The first week I printed out my grocery list and headed off to Aldi. I spent $95.96 there on a week’s worth of groceries for our family of three. Granted, I didn’t stick entirely to the list. If I had, I would have spent less.

Non-list items that I bought included bananas (my daughter’s favorite), yogurt, lunch meat, bread and a box of periogies, because I’m Polish and I love me a periogie. Non-list items added up to $15.75. Then, I had to run over to a grocery store for the three other items that Aldi didn’t have: cilantro, pesto and basil. There, I spent $7.20, and I stuck to the list.

Total Spent: $103.16 for a week’s worth of food

Week Two:


The next week I printed my menu and began hunting. I scoured the local paper and the Sunday paper (which cost me $2 because I don’t subscribe). Then I hit the Internet. Printing coupons is one of the most frustrating exercises in futility since high-school dodge ball. It took me 45 minutes to get the coupon printer synced, and coupons I found via social media sites, like Facebook, didn’t print at all or required me spamming my friends by sharing the offer. (No, thank you.)

Side note: Extreme couponers advise shopping for the deal rather than a meal plan. But with a small kitchen and no extra storage for 10 cans of butter beans, shopping for the deal isn’t an option for me.

I finally stopped swearing when I found Target’s section of coupons and scored 17 that were for exactly what I needed. In addition to those 17, I found three coupons through the paper.

When I was done, I had spent 9.5 hours searching. (It’s worth noting that this might not be common for others. Coupon searching while watching a 13-month-old who wants “Up!” all the time is, I believe, how serial killers are made.)

At Target we found everything we needed, and we also purchased our standard off-the-list items like yogurt, lunch meat (I had a coupon!), bananas and bread. I also bought a six-pack of Coke Zero because it costs as much as that box of pierogies and mama needed (Nay, deserved!) some coke.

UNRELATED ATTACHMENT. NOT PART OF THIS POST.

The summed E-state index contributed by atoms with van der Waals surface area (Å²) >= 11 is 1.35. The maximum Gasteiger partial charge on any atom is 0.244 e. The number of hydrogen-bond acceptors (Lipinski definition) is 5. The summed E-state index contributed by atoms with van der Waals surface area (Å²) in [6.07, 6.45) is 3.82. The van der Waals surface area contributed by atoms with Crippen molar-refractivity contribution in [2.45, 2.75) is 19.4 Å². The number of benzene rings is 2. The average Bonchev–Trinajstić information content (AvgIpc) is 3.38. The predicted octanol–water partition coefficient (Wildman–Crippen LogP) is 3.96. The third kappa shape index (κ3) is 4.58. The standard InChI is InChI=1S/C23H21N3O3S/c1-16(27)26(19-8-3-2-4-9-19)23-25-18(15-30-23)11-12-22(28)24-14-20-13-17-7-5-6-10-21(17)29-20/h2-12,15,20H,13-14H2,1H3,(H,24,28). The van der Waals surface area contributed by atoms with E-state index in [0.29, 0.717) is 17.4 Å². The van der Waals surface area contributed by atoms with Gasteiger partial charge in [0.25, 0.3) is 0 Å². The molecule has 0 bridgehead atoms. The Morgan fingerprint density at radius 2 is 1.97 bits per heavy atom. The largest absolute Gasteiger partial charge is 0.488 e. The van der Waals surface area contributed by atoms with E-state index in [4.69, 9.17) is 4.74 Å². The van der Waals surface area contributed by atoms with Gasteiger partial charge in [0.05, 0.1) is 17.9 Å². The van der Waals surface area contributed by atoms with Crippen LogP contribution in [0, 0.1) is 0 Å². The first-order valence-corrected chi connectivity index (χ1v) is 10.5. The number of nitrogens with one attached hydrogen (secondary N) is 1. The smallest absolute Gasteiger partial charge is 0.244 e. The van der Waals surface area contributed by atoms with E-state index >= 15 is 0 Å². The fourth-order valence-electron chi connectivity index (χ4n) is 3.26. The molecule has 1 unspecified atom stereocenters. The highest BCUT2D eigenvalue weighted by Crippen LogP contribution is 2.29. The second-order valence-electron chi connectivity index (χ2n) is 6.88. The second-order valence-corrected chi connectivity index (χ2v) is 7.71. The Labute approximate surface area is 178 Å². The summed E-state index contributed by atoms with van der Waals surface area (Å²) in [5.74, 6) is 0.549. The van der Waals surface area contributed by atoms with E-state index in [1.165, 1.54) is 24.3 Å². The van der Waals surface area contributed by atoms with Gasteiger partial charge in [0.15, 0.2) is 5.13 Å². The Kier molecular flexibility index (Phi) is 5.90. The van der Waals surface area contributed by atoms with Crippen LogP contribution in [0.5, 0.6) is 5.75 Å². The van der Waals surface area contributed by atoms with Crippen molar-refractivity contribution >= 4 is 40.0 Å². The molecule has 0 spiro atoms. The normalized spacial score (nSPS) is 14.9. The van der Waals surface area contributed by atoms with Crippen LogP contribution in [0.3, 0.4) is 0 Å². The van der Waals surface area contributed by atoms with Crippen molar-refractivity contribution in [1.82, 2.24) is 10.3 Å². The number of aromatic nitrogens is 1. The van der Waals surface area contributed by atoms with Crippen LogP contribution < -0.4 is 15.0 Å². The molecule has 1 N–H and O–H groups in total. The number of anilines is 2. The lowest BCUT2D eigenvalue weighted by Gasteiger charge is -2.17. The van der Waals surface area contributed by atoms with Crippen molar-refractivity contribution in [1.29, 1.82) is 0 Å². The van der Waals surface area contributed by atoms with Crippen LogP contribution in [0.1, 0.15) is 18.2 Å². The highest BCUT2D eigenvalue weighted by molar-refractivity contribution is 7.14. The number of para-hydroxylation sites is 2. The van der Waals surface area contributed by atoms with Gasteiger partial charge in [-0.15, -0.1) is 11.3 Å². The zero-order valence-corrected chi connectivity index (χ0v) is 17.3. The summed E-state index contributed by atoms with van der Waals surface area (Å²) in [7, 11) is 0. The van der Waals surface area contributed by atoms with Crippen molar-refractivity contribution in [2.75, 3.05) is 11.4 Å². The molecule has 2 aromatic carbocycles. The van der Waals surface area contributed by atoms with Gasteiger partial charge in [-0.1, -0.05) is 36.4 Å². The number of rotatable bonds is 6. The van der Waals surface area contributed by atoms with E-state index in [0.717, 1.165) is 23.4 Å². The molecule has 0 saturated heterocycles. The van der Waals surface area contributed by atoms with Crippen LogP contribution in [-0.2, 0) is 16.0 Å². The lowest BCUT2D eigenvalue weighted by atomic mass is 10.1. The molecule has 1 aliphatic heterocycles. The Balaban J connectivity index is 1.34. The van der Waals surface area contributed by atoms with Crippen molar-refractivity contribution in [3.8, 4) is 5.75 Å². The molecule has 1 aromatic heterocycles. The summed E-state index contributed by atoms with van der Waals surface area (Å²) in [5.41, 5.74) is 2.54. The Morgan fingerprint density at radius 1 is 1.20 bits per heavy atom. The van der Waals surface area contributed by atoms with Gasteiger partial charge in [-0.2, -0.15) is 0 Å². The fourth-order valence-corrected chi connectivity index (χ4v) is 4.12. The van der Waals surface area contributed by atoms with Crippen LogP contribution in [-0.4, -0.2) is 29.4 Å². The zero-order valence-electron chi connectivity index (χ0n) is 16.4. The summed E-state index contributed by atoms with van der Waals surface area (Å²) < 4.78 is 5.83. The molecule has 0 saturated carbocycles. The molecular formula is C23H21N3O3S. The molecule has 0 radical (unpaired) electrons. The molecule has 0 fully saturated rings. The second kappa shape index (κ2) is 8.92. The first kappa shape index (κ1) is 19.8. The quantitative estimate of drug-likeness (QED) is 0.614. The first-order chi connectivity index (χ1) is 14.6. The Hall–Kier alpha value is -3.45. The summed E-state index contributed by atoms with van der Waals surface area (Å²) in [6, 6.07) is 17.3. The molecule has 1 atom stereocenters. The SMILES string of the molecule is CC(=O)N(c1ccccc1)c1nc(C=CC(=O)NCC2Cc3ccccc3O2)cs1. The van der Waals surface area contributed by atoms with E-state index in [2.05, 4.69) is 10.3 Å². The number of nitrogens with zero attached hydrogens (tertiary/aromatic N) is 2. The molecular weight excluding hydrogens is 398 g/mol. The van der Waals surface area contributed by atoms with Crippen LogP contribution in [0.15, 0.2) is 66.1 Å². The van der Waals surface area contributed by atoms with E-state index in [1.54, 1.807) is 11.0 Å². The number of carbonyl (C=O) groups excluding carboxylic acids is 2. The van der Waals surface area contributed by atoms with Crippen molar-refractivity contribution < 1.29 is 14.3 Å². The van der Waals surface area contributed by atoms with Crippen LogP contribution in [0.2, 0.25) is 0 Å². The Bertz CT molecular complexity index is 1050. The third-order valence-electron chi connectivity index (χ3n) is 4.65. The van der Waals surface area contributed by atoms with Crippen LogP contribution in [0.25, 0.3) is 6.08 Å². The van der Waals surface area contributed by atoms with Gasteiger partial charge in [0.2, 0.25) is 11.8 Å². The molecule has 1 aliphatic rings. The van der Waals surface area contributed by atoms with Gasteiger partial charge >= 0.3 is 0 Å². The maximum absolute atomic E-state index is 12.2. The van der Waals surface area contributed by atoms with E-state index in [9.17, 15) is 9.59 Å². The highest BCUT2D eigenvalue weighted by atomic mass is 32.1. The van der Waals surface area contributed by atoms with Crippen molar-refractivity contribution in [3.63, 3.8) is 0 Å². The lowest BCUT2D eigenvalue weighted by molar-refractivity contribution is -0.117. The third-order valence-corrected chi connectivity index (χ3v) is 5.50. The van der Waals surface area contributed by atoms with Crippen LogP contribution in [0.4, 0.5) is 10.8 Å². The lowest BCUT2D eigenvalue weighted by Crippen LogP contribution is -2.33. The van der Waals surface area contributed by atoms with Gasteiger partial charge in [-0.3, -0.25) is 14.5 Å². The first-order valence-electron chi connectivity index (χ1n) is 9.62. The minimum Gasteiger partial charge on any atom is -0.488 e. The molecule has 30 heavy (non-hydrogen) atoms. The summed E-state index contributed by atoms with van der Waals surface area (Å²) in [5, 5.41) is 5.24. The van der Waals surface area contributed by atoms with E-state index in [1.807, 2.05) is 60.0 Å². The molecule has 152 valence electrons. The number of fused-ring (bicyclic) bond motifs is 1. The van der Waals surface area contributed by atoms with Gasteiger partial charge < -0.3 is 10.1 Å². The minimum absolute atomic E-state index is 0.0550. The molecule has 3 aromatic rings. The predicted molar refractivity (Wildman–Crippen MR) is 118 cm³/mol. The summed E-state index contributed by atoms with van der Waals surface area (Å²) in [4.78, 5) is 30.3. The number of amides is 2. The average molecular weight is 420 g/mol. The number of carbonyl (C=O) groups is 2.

In the end, I was only able to use 15 of my 20 coupons (some didn’t ring up, and for others buying off-brand was cheaper than brand-name with a coupon). My mega deal was getting $6 off a bag of Starbucks coffee.

Total Spent: $123.95 for a week’s worth of food. I also have a Target card, so I swiped that for an additional savings of $6.20, bringing my total to $116.80.

The Winner

Altogether, the final totals came to: 
Aldi and HyVee=$103.16 
Target with 15 coupons=$116.80

It’s close, but if you add in the nine hours of coupon cutting at my freelance rate of about $20 an hour (yes, it did cut into my work. When you’re freelance, every minute matters!), that’s an additional $180 added onto the Target shopping. And even if I only cut coupons during my off work hours, when I’m with my daughter, that means that we can’t do things like go to story time, or the park or play in the backyard. And that time? It’s priceless.

What about the evenings? Forget it. The few hours I have are spent with my husband (don’t forget about him), or catching up on work. So all those nine hours cut directly into work time.

My verdict: Extreme couponing isn’t for me. I would much rather take that time and put it into writing another article, or landing another client.

But, I’m not giving up on coupons altogether. I am definitely searching Target’s coupon hub before every trip. This last trip I needed some cleaning solution, Ziplocs, trash bags and shampoo. Using Target’s coupons, I saved $20 all told.

So I guess I’d say -- in moderation it’s fine. But extreme couponing? It’s definitely not my schtick.

Reprinted with permission from LearnVest. Want more?